The directional sensing of Dictyostelium discoideum (dicty) to spatial and/or time periodic stimuli of cAMP will be measured with the specific goal to assay its response in the temporal-frequency domain. Patterns of cAMP with spatial periodicity comparable (or even smaller) to the size of the cell (about 10 μm) will be generated in collaboration with M. Dahan (ENS, Paris) and V. Studer (ESPCI, Paris) using the technology of μsticks that they recently presented (see Bartolo, D., et al., Lab on a Chip 8, 274-279, 2008). Each cell is then submitted to a local gradient that will induce the formation of an asymmetric distribution of PIP2-3 patches. The phase of the pattern will then be modulated so that the orientation of the stimulus is inverted. By varying the frequency of the modulation (in a range up to 10Hz) and simultaneously monitoring the localization of the patches, we shall be able to fully characterize the temporal response during directional sensing. This new information will be complemented by more standard experiments on spontaneous polarization of PIP2-3 patches, as in Fig. 1. Indeed, even in the absence of stimuli, patches are still forming and disappearing and we shall monitor their evolution with much better statistics so as to reliably estimate their dynamic time scales.

     As for the modeling of eukaryotic chemotaxis, we shall mostly concentrate on directional sensing and approach towards the end of the project the issue of cell polarization and actual motion. The goal will be to give a quantitative, mathematical description of the space-time dynamics of PIP2-3 patches on the cell membrane in the absence and in response to static and variable stimuli of cAMP concentration. The ``local excitation, global inhibition’’ model will be further tested on quantitative aspects of the amplification process and response to variable and non-homogeneous concentrations. The issue was already broached in (Devreotes and Janetopulos, J. Biol. Chem. 278 20445-48, 2003) and tests seem to point at the necessity of improving the model. In parallel, we shall also consider two models more specifically concerned with the PIP2-3 patch dynamics. The first is the work (Gamba et al., PNAS 102 16927-32, 2005) and the second (that we developed in collaboration with A. Gamba and G. Serini, at IRCC, Turin) is yet unpublished. The major difference between the two is as follows. In the former, the dynamics is the result of the competition among patches of different sizes that acts on pre-formed seeds of non-homogeneity. In the model, this seeding heterogeneity is attributed to microscopic mechanisms of nucleation that are left unspecified. The typical time for the dynamics of the patches varies as the square of its size. Conversely, the second unpublished model is based on an instability mechanism and the typical time-scale of variation of the patches is independent of their size, i.e. this mechanism ensures a faster directional sensing. In the language of physics, the two models are akin to Wagner-Lifchitz-Slyozov theory of phase separation and spinodal decomposition, respectively. Discrimination between the models can be achieved via the response to non-homogeneous and variable stimuli and by quantitatively measuring the typical dynamical times of PIP2-3 patches, which is the information provided by the experiments previously described. The two models produce similar asymptotic responses to a static gradient but strongly differ in their kinetics of orientation so that the experiments we propose are ideally suited to bring decisive clues.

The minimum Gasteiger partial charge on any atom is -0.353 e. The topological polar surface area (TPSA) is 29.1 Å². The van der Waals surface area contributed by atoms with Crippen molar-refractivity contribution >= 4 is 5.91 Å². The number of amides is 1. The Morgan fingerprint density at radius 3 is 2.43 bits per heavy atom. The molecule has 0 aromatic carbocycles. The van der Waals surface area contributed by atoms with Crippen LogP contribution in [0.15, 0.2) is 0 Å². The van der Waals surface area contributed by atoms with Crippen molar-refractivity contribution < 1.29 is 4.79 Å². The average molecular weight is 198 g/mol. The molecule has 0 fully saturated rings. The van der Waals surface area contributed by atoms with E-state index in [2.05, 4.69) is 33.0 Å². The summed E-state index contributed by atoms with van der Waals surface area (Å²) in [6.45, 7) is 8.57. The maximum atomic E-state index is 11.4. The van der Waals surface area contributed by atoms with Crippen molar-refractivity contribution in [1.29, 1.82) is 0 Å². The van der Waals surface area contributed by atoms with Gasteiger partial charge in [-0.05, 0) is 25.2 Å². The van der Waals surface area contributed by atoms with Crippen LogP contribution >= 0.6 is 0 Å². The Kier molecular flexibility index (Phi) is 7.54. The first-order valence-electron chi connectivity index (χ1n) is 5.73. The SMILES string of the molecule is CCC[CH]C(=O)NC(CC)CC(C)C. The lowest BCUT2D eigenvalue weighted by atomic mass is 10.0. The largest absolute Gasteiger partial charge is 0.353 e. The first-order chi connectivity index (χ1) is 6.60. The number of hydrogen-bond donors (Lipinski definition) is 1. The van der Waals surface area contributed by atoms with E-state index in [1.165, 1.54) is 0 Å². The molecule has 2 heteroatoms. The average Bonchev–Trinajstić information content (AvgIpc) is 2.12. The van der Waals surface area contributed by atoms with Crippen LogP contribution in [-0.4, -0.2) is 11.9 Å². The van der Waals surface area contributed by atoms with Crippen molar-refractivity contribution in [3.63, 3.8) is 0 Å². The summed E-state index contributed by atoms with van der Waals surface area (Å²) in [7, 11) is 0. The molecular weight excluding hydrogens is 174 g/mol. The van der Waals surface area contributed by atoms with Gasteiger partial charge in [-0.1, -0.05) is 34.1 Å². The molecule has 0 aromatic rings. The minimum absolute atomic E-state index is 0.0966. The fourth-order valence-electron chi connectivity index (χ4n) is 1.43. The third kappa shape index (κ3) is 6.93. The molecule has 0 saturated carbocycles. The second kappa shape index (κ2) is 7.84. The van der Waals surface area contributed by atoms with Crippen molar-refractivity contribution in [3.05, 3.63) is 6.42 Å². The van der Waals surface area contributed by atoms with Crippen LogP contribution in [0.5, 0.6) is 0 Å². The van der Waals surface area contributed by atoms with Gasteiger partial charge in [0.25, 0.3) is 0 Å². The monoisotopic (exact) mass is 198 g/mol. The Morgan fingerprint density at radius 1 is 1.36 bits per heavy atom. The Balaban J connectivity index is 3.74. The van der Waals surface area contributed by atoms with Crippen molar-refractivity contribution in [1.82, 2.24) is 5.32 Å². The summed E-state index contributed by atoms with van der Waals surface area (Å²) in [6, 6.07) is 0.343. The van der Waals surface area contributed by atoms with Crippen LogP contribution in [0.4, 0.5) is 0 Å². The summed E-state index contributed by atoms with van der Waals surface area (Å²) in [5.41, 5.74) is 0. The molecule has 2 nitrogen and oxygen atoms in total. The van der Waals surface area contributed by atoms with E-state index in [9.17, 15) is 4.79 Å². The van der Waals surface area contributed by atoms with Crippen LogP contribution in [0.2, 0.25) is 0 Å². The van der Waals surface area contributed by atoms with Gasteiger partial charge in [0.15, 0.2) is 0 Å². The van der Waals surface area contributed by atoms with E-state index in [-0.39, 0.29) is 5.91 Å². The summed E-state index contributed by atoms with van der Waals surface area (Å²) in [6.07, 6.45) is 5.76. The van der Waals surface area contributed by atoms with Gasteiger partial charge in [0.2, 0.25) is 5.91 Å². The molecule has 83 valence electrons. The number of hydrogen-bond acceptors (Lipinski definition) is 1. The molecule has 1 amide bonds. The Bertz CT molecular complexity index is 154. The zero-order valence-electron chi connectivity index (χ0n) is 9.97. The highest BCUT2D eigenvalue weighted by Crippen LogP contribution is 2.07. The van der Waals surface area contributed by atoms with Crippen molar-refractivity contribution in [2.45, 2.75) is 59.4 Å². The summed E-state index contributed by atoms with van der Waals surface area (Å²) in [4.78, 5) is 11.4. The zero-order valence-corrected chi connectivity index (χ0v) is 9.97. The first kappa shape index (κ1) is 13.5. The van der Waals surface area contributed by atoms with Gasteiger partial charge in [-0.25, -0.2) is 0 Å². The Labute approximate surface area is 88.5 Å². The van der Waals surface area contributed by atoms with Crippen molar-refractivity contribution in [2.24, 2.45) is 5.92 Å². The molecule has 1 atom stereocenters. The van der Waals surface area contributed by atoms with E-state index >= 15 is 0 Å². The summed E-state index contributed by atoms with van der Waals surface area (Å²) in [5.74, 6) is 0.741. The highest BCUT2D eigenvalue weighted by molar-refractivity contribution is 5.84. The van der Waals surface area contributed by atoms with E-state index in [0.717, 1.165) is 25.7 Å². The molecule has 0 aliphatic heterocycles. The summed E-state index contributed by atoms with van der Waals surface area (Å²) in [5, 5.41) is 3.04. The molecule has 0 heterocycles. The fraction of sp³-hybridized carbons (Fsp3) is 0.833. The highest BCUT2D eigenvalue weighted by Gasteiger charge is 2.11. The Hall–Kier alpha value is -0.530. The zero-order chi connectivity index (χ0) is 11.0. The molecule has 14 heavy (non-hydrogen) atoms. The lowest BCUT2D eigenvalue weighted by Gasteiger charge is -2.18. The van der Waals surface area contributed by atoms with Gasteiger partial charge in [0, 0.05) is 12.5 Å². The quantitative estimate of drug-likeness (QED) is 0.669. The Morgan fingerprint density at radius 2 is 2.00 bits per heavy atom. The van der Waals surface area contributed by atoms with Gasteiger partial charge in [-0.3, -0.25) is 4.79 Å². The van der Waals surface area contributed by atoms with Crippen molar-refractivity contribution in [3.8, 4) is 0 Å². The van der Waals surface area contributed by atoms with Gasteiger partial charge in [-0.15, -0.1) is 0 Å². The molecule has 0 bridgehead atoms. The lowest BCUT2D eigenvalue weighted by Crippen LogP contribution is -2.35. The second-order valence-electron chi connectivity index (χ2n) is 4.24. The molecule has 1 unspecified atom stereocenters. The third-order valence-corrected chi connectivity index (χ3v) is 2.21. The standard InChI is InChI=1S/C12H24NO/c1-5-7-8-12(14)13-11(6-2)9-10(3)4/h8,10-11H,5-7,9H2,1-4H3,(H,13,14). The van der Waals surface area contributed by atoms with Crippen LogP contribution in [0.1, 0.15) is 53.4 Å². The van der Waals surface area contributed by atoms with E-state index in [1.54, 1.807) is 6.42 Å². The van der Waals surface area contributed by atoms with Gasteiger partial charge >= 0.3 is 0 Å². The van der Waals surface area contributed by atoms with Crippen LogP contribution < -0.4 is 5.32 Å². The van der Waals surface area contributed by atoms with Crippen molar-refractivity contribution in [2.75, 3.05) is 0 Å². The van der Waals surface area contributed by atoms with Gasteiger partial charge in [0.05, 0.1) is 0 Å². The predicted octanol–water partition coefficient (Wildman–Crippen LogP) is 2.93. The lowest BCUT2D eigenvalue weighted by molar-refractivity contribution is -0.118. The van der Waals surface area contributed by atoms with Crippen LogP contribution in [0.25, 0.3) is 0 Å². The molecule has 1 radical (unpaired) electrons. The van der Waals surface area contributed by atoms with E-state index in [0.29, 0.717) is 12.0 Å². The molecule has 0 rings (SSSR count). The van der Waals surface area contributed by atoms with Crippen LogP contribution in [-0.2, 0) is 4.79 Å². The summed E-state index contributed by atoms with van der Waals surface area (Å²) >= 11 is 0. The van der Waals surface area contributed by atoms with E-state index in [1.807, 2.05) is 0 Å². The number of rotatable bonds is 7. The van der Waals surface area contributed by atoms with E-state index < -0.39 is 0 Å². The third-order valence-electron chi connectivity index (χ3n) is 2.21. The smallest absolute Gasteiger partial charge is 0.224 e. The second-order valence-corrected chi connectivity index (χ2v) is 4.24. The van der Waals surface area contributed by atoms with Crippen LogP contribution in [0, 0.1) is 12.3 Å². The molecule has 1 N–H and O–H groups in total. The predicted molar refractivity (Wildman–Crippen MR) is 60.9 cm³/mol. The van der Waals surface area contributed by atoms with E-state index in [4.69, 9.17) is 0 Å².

A longer-term goal to be pursued in collaboration with N. Guillen and E. Labruyère (Inst. Pasteur) is to exploit information acquired on dicty for the human parasite Entamoeba histolytica, which is known to strongly rely on chemotaxis for the invasion of tissues (Blazquez et al., Cellular Microbiology, 10, 1676-86, 2008). PIP patches have in particular not been tracked yet in Entamoeba and the response of the protozoan to variable stimuli has not been assayed. Variable conditions are likely to be encountered by the parasite during the invasive amoebiasis and it will be of interest to compare its response to that of dicty.